VA Palo Alto Health Care System
Caregiving: Challenges and Support
Caring for a sick, injured, or aging loved one can be rewarding. At the same time, many caregivers face physical, emotional, social, and financial burdens, resulting in high stress. It is important to address caregiver stress to make sure that both you and your loved one enjoy the best possible quality of life.
Why is caregiving so stressful?
Caring for a loved one can cost time and money, which may mean fewer resources for your own needs. Many caregivers report less healthy eating, exercise, and poor sleep habits – resulting in increasing health problems.
Caregiving can also take a toll on one’s emotions. It may require physical strength or medical knowledge that you do not have, which can make you feel like you are “not good enough.” You may worry that you will do something wrong and hurt your loved one. You may face frustration or even resentment from time to time, leading to feelings of guilt. Caregiving can change the relationship with your loved one. Caring for a parent may feel like a role reversal; caring for a spouse may feel like it gets in the way of your romance.
What can you do about caregiver stress?
There are several useful steps you can take to reduce stress and help you provide better care for your loved one:
- Caregiver training: The more you know about how to care for your loved one, the less stressed you are likely to be. Ask your loved one’s medical provider for resources to build your knowledge, skills, and confidence as a caregiver.
- Counseling: Talking to a trained mental health counselor is a great way to get emotional support and learn tools for coping with your stress. Veterans and their spouses may be eligible for counseling through the VA. Talk to your medical provider or a VA social worker to learn more.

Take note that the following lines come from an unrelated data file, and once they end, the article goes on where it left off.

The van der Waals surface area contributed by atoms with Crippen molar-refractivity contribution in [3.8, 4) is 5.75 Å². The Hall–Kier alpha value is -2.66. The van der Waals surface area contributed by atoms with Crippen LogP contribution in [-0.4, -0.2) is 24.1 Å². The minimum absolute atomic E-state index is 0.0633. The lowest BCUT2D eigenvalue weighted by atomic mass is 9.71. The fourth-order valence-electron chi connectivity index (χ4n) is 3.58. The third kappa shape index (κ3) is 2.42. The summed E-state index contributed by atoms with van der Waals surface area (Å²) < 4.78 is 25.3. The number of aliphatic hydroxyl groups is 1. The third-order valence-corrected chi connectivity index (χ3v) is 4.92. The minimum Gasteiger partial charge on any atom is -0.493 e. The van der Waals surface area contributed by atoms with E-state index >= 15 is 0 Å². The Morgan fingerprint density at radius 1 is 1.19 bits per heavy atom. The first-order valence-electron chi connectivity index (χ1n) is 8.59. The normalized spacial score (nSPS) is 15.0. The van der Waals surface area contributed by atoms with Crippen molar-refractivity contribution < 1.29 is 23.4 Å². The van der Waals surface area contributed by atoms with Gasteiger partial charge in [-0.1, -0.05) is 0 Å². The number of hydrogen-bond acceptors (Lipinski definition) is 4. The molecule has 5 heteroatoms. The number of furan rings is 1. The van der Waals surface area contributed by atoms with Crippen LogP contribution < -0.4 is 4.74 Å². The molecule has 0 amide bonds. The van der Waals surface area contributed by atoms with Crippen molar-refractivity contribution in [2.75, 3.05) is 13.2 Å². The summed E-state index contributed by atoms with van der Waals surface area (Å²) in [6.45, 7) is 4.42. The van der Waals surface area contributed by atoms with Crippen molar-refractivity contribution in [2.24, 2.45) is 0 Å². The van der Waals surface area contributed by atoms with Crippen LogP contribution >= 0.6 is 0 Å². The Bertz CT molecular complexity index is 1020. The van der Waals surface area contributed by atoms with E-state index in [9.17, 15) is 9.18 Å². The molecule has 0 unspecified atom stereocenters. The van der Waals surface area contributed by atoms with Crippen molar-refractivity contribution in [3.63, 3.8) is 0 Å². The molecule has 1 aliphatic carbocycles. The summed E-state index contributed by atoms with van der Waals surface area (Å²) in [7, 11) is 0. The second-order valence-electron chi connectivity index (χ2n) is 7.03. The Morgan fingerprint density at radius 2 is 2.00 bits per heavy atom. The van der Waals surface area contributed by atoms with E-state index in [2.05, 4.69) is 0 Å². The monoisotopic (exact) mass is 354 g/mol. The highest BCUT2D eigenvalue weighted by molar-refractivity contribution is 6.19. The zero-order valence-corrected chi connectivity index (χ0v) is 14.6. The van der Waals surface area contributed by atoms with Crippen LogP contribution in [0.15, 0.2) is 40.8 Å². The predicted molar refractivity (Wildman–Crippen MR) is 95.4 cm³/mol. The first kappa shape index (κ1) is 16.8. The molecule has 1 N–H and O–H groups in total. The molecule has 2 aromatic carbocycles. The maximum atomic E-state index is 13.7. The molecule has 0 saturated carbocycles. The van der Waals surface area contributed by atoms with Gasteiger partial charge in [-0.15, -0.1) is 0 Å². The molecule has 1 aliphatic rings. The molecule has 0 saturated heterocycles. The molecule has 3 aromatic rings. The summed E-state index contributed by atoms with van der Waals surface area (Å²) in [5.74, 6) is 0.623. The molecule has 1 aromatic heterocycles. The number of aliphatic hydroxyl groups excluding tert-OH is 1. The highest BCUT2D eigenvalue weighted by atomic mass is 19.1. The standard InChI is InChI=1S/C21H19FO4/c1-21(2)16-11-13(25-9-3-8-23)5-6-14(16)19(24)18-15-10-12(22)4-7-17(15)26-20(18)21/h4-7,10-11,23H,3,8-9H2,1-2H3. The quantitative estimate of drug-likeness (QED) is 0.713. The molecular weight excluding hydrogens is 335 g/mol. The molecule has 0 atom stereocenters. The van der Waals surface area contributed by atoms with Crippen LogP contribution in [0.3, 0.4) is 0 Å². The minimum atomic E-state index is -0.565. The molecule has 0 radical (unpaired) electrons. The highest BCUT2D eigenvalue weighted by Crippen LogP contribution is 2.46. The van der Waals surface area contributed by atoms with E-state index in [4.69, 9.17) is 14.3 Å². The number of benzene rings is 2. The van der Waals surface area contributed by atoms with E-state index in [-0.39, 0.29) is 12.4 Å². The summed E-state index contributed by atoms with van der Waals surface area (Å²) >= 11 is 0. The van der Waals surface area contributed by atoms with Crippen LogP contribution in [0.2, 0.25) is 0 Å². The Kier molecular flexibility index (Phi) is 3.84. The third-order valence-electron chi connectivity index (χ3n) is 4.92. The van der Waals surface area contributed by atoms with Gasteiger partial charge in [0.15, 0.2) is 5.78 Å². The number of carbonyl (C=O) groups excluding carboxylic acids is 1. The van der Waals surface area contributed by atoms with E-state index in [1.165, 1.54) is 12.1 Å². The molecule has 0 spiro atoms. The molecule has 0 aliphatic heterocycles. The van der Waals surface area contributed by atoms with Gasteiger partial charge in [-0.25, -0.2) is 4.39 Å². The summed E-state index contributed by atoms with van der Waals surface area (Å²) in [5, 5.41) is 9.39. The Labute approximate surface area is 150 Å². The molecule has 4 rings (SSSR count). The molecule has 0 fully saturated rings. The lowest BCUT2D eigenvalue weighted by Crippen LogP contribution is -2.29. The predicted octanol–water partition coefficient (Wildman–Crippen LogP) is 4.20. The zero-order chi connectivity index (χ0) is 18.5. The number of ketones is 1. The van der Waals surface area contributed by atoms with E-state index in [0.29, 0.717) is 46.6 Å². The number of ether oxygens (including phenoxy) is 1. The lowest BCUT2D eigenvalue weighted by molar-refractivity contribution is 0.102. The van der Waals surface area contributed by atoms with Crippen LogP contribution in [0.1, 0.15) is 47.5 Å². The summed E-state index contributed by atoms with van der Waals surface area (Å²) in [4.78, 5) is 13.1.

- Self-care: When you become a caregiver for someone else, it is important to also tend to your own self-care so that you do not “burn out.” Self-care is like putting your own oxygen mask on before assisting someone else on an airplane. It can include hobbies outside your role as caregiver; seeking support from friends, family, or your religious group; going to support groups for people in similar situations; or even taking a few minutes each day to do something just for yourself.
- Employing help: Others can provide needed relief. Home health aides will come to your home to help with specific tasks or to watch your loved one while you do something else. You may also be able to bring your loved one to an adult day care center, where they can engage in social activities in a safe place while you take a break.
- VA and Community resources:
• Contact VA Caregiver Support to find out if you are eligible for caregiving resources from the VA by calling 1-855-260-3274 or visiting the website.
• The Family Caregiver Alliance also has many resources.
Remember, you are not alone. Using these resources can help both you and your loved one enjoy better quality of life.
Rachel Weiler, M.S., M.Sc. (Psychology Extern)
Carey A. Pawlowski, PhD, ABPP (Rehabilitation Psychologist)
Department of Psychology, VA Palo Alto Health Care System